Friday, January 27, 2017

“Hot dog parlor”

[Henry, January 26, 2017.]

Yes, it’s a panel from yesterday’s Henry, but every day’s Henry is yesterday’s Henry. And I thought that, surely, “hot dog parlor” is yesterday’s language, a term with no currency in the non-Henry world. I thought of what T. S. Eliot wrote: “last year’s words belong to last year’s language.” But was Eliot referring to Henry? Probably not.

Google finds “hot dog parlor” alive and well: “Staten Island finally has its own upscale hot dog parlor” (2004); “ice cream shop turned hot dog parlor” (2009); “the shed has evolved into a hot dog parlor” (2014); “Maggie spotted the shop sandwiched between a hot dog parlor and a shoe repair store” (2016). That last one sounds like my kind of neighborhood, even if its hot-dog parlor and shoe-repair store (shop?) are, like the other parlors and the ice-cream shop, missing hyphens.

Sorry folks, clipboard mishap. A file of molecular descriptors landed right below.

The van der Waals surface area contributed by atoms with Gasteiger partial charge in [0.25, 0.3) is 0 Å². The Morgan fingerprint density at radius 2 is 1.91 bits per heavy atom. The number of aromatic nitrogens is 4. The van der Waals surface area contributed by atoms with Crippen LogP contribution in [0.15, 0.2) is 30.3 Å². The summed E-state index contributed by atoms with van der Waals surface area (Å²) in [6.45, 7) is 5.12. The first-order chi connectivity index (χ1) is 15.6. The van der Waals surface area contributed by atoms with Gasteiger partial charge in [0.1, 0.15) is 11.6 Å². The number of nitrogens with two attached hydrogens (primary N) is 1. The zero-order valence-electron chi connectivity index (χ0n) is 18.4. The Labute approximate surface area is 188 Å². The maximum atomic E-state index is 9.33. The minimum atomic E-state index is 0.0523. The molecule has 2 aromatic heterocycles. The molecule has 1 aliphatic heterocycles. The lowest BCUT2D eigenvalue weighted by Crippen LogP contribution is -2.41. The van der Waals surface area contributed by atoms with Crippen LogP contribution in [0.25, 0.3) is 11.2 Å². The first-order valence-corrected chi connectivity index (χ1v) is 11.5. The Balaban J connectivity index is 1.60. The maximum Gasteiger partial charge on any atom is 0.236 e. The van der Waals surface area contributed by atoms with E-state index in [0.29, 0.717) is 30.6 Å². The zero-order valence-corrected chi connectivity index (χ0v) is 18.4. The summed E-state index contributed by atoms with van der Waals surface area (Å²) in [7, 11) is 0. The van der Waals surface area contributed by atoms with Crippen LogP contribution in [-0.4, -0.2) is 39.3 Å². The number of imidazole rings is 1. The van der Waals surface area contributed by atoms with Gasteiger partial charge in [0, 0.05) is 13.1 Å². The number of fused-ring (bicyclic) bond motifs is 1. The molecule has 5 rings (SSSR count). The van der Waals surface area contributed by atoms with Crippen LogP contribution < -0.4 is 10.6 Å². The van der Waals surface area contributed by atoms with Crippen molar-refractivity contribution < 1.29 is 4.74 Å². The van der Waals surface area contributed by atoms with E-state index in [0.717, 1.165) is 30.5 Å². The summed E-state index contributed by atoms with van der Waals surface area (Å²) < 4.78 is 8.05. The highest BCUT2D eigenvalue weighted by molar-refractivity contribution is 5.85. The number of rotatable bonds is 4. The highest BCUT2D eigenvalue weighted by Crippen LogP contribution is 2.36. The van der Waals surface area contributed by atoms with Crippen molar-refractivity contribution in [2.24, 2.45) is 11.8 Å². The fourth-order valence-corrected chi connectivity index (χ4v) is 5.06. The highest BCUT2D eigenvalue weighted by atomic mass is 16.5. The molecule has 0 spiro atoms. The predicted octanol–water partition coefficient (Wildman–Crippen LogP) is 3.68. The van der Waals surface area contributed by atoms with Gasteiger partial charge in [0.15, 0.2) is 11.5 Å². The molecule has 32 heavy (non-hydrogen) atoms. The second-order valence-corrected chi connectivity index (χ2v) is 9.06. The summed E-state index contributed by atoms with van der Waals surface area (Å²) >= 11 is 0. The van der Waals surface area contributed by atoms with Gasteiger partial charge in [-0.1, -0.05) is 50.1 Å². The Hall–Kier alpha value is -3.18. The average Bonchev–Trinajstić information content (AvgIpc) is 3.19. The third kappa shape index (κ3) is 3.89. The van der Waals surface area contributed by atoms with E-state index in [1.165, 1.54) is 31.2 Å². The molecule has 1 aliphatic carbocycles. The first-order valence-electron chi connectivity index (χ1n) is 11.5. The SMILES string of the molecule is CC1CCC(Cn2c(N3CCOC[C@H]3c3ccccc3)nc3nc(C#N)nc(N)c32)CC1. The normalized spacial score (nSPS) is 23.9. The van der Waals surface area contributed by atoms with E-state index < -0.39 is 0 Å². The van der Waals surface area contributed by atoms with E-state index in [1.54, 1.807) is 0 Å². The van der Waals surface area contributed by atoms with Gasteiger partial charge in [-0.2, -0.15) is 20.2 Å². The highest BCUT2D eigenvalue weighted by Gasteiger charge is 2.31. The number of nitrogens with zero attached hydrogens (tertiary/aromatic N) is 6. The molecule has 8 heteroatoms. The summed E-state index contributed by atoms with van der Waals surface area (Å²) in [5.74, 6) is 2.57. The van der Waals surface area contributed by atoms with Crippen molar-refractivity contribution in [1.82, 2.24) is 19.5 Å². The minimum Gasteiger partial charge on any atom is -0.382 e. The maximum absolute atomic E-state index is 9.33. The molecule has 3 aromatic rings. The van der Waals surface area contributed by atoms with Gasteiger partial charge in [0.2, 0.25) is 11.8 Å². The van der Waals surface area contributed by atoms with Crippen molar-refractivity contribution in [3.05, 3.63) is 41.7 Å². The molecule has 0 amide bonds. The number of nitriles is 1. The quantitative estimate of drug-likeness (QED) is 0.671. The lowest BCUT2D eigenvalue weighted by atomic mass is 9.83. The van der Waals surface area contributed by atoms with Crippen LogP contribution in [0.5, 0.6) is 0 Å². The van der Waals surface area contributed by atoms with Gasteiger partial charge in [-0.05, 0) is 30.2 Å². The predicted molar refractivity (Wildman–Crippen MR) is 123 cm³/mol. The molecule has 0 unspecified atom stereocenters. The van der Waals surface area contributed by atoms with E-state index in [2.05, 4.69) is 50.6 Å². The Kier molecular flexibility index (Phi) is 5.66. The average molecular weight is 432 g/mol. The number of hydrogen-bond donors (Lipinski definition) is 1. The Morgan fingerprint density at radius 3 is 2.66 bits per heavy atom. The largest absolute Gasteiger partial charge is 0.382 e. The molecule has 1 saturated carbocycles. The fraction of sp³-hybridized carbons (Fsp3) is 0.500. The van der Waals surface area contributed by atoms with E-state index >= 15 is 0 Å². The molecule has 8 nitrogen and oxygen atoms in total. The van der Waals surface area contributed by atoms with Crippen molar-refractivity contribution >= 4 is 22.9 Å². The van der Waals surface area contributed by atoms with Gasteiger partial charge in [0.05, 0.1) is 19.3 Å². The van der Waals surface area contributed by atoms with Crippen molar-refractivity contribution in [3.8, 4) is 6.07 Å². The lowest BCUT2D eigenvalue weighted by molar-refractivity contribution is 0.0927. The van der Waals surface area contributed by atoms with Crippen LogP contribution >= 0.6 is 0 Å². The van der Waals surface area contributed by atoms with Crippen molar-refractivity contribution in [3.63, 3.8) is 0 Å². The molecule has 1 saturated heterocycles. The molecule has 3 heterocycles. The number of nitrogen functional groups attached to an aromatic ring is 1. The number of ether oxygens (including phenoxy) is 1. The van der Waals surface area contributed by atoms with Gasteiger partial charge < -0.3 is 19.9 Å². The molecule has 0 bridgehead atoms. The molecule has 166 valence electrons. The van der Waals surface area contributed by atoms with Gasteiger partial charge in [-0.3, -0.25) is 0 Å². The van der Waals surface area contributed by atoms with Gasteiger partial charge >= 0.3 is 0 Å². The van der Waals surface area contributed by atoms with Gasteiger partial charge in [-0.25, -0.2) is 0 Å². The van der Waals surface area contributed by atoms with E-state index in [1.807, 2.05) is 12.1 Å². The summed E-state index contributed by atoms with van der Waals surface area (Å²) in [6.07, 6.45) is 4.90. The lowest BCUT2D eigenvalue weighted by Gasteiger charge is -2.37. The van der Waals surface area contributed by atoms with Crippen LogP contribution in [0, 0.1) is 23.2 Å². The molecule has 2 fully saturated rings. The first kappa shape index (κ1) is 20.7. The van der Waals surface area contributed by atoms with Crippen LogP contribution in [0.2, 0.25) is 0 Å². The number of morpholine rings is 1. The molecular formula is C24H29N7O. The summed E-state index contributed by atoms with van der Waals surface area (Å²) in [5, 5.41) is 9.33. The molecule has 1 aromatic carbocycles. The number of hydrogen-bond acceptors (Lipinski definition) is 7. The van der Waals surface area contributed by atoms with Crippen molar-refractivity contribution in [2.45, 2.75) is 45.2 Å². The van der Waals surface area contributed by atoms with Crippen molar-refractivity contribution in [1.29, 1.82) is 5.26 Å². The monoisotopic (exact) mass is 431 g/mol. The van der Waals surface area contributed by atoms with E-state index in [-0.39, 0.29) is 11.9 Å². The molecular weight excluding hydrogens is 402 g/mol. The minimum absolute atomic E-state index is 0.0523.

“Sandwiched between” reminded me to wonder: is a hot dog a sandwich? Merriam-Webster says yes. The National Hot Dog and Sausage Council (for a variety of silly reasons that confuse words and food) says no. The NHDSC’s official statement (and its possibly more serious reasons) has disappeared from the organization’s website.

Related reading
All OCA Henry posts (Pinboard)

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